French post-colonial policies in the Middle East have been, for a long time, spillovers from General de Gaulle’s legacy. The achievements of de Gaulle are well chronicled in the Arab annals. They include, among others, the exit from Algeria despite 132 years of occupation and the anger of 900,000 Pieds-Noirs (Algerian-born French). Also one notes De Gaulle’s balanced act of standing by the State of Israel and maintaining a good rapport with its Arab neighbors. The championing of international organization such as the U.N. to mediate conflicts, and the special attention given to the fledgling state of Lebanon. Being a living leader of the victorious allies in WW II, gave de Gaulle exceptional stature and credibility.
The French establishment lived off such legacy for years till Chirac’ days when a deal was struck to secure French-Muslim votes and Gulf cash to the Republican Party he led. Unsubstantiated -but consistent- reports claim that in exchange of channeling these votes and some funds to the RPR, Chirac’ government showed laxity at the indoctrination of French Muslims by Wahhabi preachers working out of foreign-funded Islamic Centers and Mosques throughout the country. From this moment onwards, France started dealing with the Arab world not only as a former colonial territory, but as an influential bloc in domestic politics as well.
Shady funds coming from Arab leaders played an important role and, were also a factor for, causing scandals to several French leaders from Chirac to Sarkozy to Fillon. Hollande was an exception to the rule, and so is Macron, so far.
Macron, for his part, got stuck into the Arab mud the moment he frenetically worked on ‘freeing’ Saad Hariri, Lebanon’s then PM, from Saudi custody in 2017. By acting in such a rash manner, Macron won the ire of the Saudis and gained little from the destitute (in all sense) Hariri. France, a sizable security, trade, and energy partner for Saudi, was shunned by the latter on account of Macron’s theatricals when he aided Hariri out of Riyadh and into Beirut. Since then, Macron tried to restore rapports with the Gulf Arabs by courting the UAE and Qatar and by launching a charm offensive towards Sisi of Egypt. His much-welcomed visit to a devastated Beirut after the August 4th, 2020, blast, rekindled his Levant credentials. Although staying mum about the reasons behind that catastrophic explosion have dampened his motives. Finally, his recent trip to Iraq to attend a regional conference -on the heels of a $27 bln deal with Total- was another sign of reengagement with the Arab world.
However, the balancing act that de Gaulle could do between his admiration for the State of Israel (being set up by ‘resistants’ with whom he closely identified) and the genuine will to engage with a wider Islamic and Arab world, is not transpiring in Macron’s confused Middle East policies.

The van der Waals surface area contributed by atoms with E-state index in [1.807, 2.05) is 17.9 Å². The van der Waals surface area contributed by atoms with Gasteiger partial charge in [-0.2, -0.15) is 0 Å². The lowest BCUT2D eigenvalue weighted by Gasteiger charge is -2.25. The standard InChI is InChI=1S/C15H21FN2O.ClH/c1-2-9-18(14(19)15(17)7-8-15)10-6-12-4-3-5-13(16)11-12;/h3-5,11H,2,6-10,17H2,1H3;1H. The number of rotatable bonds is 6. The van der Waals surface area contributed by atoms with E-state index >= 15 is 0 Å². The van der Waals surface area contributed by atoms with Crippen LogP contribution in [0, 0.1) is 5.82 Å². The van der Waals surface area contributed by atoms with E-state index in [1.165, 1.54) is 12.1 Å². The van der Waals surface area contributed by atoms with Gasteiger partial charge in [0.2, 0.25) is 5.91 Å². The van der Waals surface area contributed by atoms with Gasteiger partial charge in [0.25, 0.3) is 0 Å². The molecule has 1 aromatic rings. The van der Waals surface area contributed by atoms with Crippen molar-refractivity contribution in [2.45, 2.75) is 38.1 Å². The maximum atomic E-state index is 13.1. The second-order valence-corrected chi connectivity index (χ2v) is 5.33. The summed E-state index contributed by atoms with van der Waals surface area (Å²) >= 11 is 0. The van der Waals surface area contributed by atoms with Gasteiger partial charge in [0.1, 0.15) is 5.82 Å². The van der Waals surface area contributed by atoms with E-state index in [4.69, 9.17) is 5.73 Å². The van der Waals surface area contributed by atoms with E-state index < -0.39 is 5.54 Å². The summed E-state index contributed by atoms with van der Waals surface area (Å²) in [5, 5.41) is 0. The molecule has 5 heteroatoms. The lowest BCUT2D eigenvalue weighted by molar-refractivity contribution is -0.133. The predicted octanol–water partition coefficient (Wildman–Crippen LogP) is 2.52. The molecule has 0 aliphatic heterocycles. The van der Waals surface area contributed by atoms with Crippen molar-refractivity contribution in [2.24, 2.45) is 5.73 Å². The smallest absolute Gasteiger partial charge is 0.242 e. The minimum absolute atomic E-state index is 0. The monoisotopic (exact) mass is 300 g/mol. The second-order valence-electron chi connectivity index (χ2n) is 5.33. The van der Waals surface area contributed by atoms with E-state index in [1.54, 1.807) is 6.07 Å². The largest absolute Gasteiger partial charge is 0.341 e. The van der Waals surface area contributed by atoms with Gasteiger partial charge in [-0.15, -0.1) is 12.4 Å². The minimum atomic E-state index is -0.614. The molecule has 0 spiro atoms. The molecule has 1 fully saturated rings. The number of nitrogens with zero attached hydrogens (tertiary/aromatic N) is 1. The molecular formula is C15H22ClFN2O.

France, under Macron, wants to score on several diplomatic fronts but without a clear end game.
Macron wants to court the Arabs for several factors including, oil and gas deals for French energy companies and to build bridges with an Islam that is growing inside France itself. In exchange of that what is, or can Macron offer? A security umbrella against Iran, a favorable trade deal with the EU, massive cross-investments in nanotechnologies, AI? This seems a one-sided relation where the French get something at the expense of others. But the Arabs have the option of cutting such one-sided deals with much stronger nations than France, like the US, Russia and China and, still yield something for themselves.
Macron also wants to have a special relation with Teheran solely for energy purposes since Iran’s religious dimension does not cross into French territory. Except if Macron perceives the Middle East to be divided for good between Sunni Arabs and Shias (Persians + Arabs) whereby wooing Iran is akin to flirting with Iraq, Syria, and Lebanon. That could be more lucrative for France since said countries, in their devastated conditions, would look favorably at French technologies, car factories, and give France access to markets and infrastructures (ports, and railways). This goes a long way to explain Macron’s obvious support for Hezbollah in Lebanon, his muted attitude towards Assad in Syria, his engagement with Kadhimi in Iraq, and his frequent phone chats with Raissi in Iran.
Finally, halfway through all these acrobatics, Macron insists on maintaining a strategic rapport with Israel militarily, and politically. How does that reconcile with his overtures towards Iran the only nuclear-ambitious nation that has threatened the annihilation of the State of Israel at times when more Arab nations have embraced the Abraham Accords?
France, as a middle power, cannot afford to take hard sides in the divisive politics of the Middle East. That is understandable. In such instance, gray becomes the color of choice for diplomacy. However, what Macron is being credited for, is his introduction of 50 shades of gray into the fold of regional politics. Maybe he is pursuing what Klemens Von Metternich said: ”In a hundred years the historian will understand me better.”.